As political tensions in the nation rise, Prime Minister Shehbaz Sharif on Thursday called a multi-party meeting to examine the “important challenges” Pakistan is now facing. This action is being viewed as a significant development.
The MPC will take place in Islamabad on February 7, according to a statement from information minister Marriyum Aurangzeb. PTI chairman and former prime minister Imran Khan have also been offered an invitation.
Party leaders Pervez Khattak and Asad Qaiser received the invitation on behalf of the PTI from the former federal minister and speaker Sardar Ayaz Sadiq.
The minister has also requested that the PTI designate two delegates to attend the provincial apex committee meeting that would take place in Peshawar today (Friday).
The committee, which was established in 2015 as a result of the attack on the Army Public School to oversee the execution of the National Action Plan (NAP) against terrorism, will meet at the Governor House and be made up of all interested parties, including members of the law enforcement and intelligence communities.
The situation that has developed since the attack on Peshawar’s police lines on January 30 and the improvement of the capacities of the police and Counter-Terrorism Department will be discussed at the meeting of the top committee, according to the official announcement.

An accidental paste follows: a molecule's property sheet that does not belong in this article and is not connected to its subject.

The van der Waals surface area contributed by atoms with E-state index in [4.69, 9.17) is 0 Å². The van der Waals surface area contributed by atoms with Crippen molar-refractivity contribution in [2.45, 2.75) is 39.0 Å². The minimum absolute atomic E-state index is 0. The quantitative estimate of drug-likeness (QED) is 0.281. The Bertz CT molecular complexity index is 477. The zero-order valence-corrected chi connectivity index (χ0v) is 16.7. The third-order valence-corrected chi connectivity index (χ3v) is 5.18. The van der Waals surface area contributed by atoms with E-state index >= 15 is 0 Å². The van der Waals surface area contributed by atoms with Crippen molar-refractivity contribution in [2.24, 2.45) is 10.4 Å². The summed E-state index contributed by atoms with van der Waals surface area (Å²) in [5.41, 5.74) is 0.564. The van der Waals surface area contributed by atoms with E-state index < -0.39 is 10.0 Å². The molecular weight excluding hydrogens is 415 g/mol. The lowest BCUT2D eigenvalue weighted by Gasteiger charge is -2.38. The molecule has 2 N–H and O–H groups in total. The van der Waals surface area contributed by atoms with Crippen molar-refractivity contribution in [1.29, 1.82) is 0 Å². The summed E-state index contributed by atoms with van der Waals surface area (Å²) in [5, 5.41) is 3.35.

The invitation, which came three days after the devastating suicide assault in Peshawar that killed over 100 people, mostly cops, was not officially announced by the PTI, though.
In addition to the significant security challenges brought on by a resurgence in the operations of the banned Tehreek-i-Taliban Pakistan, the MPC also takes place while the nation deals with one of the worst economic crises in its history.
A number of political parties have demanded that the topic be brought up at a joint session of parliament and that the military leadership be informed.
Since the Peshawar blast, a war of words is going in between the leaders of the ruling coalition and the PTI, blaming each other for the recent rise in terrorism. Parties in the ruling coalition blame the recent wave of terror on the ‘wrong policy’ of the previous PTI government to engage militants and allow them to resettle in Pakistan’s tribal areas.
Defense Minister Khawaja Asif and Interior Minister Rana Sanaullah cited behind-closed-doors briefings given to legislators by the then-military leadership during the PTI’s tenure, after the Taliban took control of Kabul, calling the decision to resettle TTP militants “faulty” during a recent National Assembly session.
The military minister argued that the briefings were “inconclusive” and that they only provided information on choices that had already been made and were never approved by the parliament.
8,000 militants and 25,000 of their family members, including children, should be given the option to surrender in front of the law, the prior government had notified the assembly at the time, according to Rana Sanallah.
The interior minister remarked, “Maybe this strategy was formed with intentions, but the decision proved to be wrong. The nation is suffering now as a result of this policy.
The JUI-F in particular opposed the idea of conducting another military operation against the tribal areas, arguing that similar operations in the past had not yielded any results and had instead caused significant suffering to the local population. As a result, the National Assembly was divided on the issue.